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As spring arrives, and then turns into summer, there’s something fun to uncover in each corner of the Commonwealth, from outdoor concerts to art exhibitions to festivals. Even better, there are several trails that tie together many of these attractions, making a trip all the more worthwhile.
One of these routes that’s pitch-perfect for an outing is the Jacob’s Ladder Trail, which runs from Lee, MA in the Berkshires to Russell, MA in the Pioneer Valley. Filled with natural wonders, industrial heritage, historic sites, arts, and outdoor recreation, this part of Massachusetts is packed with wonderful things to do and see.
Photo: Berkshires Pasture by Tim Grafft
Perhaps the most iconic symbol along the trail is the Morey Hill Summit in Becket, where the country’s first auto road was built to cross a mountain range in 1910. At the 1,775-feet summit, visitors can observe the stone cairn that marks this historic overpass.
In fact, many of the sites on the Jacob’s Ladder Trail haven’t changed much since the early 1900s, allowing you to feel transported to an earlier time. One example of this is the Keystone Arch Bridges on the railroads in Middlefield, Becket and Chester. Built around 1840 without mortar or steel reinforcements, these 70-foot bridges are an impressive testament to the engineering accomplishments of the era. The Berkshire Scenic Railway Museum in Lenox exhibits the railroading industry and how it helped build up the region’s economy, and will reopen for the season in May.
The exquisite natural beauty of the region also imbues the Jacob’s Ladder Trail with a sense of timelessness. The area is home to October Mountain State Forest in Lee, the largest state forest in Massachusetts, which counts more than 16,500 acres of terrain, as well as the breathtaking waterfalls of Sanderson Brook and Goldmine Brook in Chester-Blandford State Forest.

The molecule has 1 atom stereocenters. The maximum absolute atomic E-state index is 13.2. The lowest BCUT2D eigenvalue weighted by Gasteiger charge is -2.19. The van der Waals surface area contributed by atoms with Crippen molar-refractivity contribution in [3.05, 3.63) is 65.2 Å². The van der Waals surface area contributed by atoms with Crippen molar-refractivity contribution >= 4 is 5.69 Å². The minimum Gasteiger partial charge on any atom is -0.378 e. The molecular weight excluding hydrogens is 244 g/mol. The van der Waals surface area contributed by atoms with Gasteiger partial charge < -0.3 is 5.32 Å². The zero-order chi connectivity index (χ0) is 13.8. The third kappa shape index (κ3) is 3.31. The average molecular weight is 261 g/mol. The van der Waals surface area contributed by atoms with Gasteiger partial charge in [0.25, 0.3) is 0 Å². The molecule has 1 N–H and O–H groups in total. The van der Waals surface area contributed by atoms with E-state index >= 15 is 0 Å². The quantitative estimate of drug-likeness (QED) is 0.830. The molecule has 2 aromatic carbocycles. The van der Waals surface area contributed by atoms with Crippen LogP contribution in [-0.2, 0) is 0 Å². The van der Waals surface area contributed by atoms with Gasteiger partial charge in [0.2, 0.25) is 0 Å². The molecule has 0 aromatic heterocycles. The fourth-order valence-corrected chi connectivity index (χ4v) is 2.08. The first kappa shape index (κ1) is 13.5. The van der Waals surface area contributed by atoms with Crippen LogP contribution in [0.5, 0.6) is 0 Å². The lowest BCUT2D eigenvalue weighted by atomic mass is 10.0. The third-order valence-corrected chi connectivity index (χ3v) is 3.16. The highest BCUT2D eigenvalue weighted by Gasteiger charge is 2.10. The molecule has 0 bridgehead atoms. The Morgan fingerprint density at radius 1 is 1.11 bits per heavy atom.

When the weather is chillier, Canterbury Farm in Becket, MA is a popular destination for cross-country skiers; in the summer months, it’s a great spot for to kayak and stay, thanks to its charming bed & breakfast.
Photo: Canterbury Farm via Facebook
For more outdoor recreational activities, the National Wild & Scenic Westfield River spans more than 78 miles and is perfect for whitewater canoeing, kayaking, tubing and observing wildlife. The annual Westfield River Whitewater Races, held every year since 1953, will take place on April 19th this year, and spectators can watch from Huntington and Russell.
Photo: Westfield River Wildwater Races via Facebook
If whitewater river tubing doesn’t sound like the best way to spend your day, then perhaps you’d prefer a day boating, with boat launches in Lenox and Lenox Dale. Plus, there’s year-round fishing on Laurel Lake – a great chance to relax and take in the scenery around you. For travelers looking to set up camp in the area, the Birchwood Inn and Kemble Inn both provide comfy nearby accommodations.
Another sight along the Jacob’s Ladder Trail is The Mount Estate and Gardens in Lenox. Both a historic landmark and contemporary cultural center, The Mount represents the literary and artistic heritage of Edith Wharton, author of The Age of Innocence and more than 40 other books. On your visit to the estate, you can walk the beautiful grounds and gardens, explore the surrounding woodlands, dine on the terrace, or browse the bookstore.
Photo: The Mount Estate and Gardens via MOTT
Check the calendar for upcoming events, which span literature programs, landscape design, cultural lectures and more. There are also guided tours of the house and gardens beginning in May and running through October.
For anyone who loves the arts, the Jacob’s Pillow Dance Festival is something truly special. Running from June 14 – August 24, the festival features vibrant dance performances from over 50 international dance companies. Although still a couple months away, tickets went on sale to the public April 1, and it’s always a good idea to get yours early! Click here to reserve your spot.
Photo: Jacob’s Pillow Dance Festival via MOTT
In addition to the ticketed performances, the free, family-friendly performance series “Inside/Out” occurs every Wednesday, Thursday, Friday and Saturday night from June 18th to August 24th. While no ticket is needed for these performances, you’re advised to arrive early to claim a seat or bring chairs from home as the space fills up quickly. You can stay over nearby at the Jonathan Foote 1778 House B&B, Historic Merrell Inn and quite a few other places, too.
Even with all that Jacob’s Ladder has to offer, it’s just the beginning; there are plenty of other Massachusetts trails that also offer great scenery, activities and places to say. For more ideas on travel destinations and places to rest while you enjoy them, click here and here.
Where do you like to go to get away in Massachusetts when spring returns? Let us know in the comments!